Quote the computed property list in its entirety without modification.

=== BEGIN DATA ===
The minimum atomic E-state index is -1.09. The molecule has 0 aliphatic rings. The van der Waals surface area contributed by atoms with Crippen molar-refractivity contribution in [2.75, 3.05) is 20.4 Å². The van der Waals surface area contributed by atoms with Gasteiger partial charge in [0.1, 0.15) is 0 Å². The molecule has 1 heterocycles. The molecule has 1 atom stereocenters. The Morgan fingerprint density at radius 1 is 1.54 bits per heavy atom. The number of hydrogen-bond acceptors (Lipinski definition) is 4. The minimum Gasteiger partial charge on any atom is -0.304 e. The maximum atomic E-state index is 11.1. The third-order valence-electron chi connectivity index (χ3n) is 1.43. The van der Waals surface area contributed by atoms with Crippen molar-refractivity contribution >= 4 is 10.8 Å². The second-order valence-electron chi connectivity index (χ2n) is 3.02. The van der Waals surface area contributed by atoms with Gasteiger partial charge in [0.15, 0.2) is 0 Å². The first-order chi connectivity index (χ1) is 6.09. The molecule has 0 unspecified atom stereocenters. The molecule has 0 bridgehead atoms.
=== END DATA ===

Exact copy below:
The minimum atomic E-state index is -1.09. The molecule has 0 aliphatic rings. The van der Waals surface area contributed by atoms with Crippen molar-refractivity contribution in [2.75, 3.05) is 20.4 Å². The van der Waals surface area contributed by atoms with Gasteiger partial charge in [0.1, 0.15) is 0 Å². The molecule has 1 heterocycles. The molecule has 1 atom stereocenters. The Morgan fingerprint density at radius 1 is 1.54 bits per heavy atom. The number of hydrogen-bond acceptors (Lipinski definition) is 4. The minimum Gasteiger partial charge on any atom is -0.304 e. The maximum atomic E-state index is 11.1. The third-order valence-electron chi connectivity index (χ3n) is 1.43. The van der Waals surface area contributed by atoms with Crippen molar-refractivity contribution >= 4 is 10.8 Å². The second-order valence-electron chi connectivity index (χ2n) is 3.02. The van der Waals surface area contributed by atoms with Gasteiger partial charge in [0.15, 0.2) is 0 Å². The first-order chi connectivity index (χ1) is 6.09. The molecule has 0 unspecified atom stereocenters. The molecule has 0 bridgehead atoms.